While the "what have you done for me lately crowd" freaks out about Carson Palmer, the rest of us who base our opinions on facts can point to the following breakdown from Rob Weintraub of Football Outsiders (via Joe Reedy) to help dismiss the lunatic fringe:
Our game charters noted only 15 percent of Palmer’s throws as “deep” or “bomb.” By contrast, noodle-armed Chad Pennington threw 19 percent of his balls deep or bomb in 2008 in a similar scheme. Palmer threw long 23 percent of the time in 2007. He saved his best play for clutch situations, as though recognizing that his arm had only so many throws in it. Besides the comebacks, his third/fourth down efficiency was superb, 26.0 percent DVOA, and was even better in the red zone (51.3 percent DVOA).
So let's recap: 1) Palmer was limited by the lack of big plays called and 2) the more important the situation the better he played. Everyone please stop rushing to judgment for chrissakes. And please do not clamour for high draft picks to be spent to replace him. He's 31. He's got a lot left in the tank.
MGMT has been good for some recent quotes. Turns out NFL execs recently realized what most HDTV owners and fantasy football players have known for a long time: it's kinda sorta awesome to just watch the games at home rather than at the stadium. So the Bengals will be showing the Red Zone channel on many of the screens located throughout PBS in order to allow folks to keep up with the other games going on at the same time. Joe Reedy takes special care to note that:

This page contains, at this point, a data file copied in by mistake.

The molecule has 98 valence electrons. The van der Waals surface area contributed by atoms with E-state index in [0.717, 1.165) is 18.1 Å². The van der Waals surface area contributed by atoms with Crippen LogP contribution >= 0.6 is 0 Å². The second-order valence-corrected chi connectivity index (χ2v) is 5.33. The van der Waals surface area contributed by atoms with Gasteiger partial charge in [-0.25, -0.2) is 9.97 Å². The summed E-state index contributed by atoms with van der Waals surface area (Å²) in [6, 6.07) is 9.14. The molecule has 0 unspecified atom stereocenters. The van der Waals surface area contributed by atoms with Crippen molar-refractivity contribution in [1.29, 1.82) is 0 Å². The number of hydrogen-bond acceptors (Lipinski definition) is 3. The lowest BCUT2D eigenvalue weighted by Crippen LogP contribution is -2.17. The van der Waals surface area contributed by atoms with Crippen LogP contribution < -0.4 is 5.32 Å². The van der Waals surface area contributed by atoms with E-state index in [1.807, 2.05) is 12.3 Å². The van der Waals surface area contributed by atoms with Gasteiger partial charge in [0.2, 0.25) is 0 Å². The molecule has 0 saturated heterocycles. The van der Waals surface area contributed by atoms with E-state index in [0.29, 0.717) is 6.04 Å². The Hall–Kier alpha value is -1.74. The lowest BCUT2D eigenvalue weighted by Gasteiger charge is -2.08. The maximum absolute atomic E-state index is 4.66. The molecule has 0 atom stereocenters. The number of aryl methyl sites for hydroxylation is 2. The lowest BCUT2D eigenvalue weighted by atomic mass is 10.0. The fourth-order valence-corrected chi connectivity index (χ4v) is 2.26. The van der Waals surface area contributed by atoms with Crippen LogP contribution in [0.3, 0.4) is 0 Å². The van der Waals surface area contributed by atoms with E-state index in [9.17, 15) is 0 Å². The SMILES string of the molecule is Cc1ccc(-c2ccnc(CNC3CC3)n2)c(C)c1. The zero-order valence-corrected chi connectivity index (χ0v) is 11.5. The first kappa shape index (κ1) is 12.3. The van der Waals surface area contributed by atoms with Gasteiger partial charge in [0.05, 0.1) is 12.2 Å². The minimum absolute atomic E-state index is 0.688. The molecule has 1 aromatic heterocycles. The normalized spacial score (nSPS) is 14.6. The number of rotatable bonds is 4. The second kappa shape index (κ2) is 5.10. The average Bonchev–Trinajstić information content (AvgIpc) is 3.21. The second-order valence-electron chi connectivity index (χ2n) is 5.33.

The service will be free to fans.
Gee, thanks Bengals, for not charging us for content we have no control over and you get at no cost. Seriously, though, this year again the Bengals will struggle to sell tickets and this is part of the reason (two decades of shitting on the fans and the Great Recession also play a role). From Katie B:
Again, we want our fans to have the best of both worlds — all the information from other games while also being able to enjoy the unique and unmatched experience of seeing our games in person.
Last, Baghdad Hob published a gem titled "Brown remembers The Boss" in which Mikey Boy reflects upon the life and character of George Steinbrenner. My first reaction: huh? Well, it turns out Mikey Boy worked for George back in his days of shipbuilding. And Mikey worked as a sailor! The article consists mostly of:
1. Mikey selectively remembering only the good things about Steinbrenner;
I’ve got a fondness for George. He was a very generous guy. Very good to the people that worked for him,” Brown recalled Tuesday as he reacted to Steinbrenner’s death at age 80. “I saw him do countless things for people that needed it. That’s the guy that I remember.
(pay no attention to the two times he got banned from baseball for gross ethical lapses)
2. Step-toeing around the glaring differences in how these men ran their sports franchises;
Both would become team owners and could there be two different owners in professional sports? Brown, 74, one of the last of the family-owned sports teams trying to win while holding the line in a small market in a league ruled by a salary cap. Steinbrenner, the owner of the New York Yankees in the nation’s biggest market that made free agency a way of life in sports when his spending translated into back-to-back world titles in the late ‘70s.
(ummm...how about Steinbrenner wanting to win at all costs...Mikey wanting to win as long as there is no costs - and he's not holding any line in small market, the salary cap spefically allows any size market to compete)
3. Old man gibberish:
The Yankees have half a track head start. He was in baseball and I’m in football, so it’s a different kettle of fish.
Anyway, Mikey speaks rarely so no matter how pointless the comments we must mock them.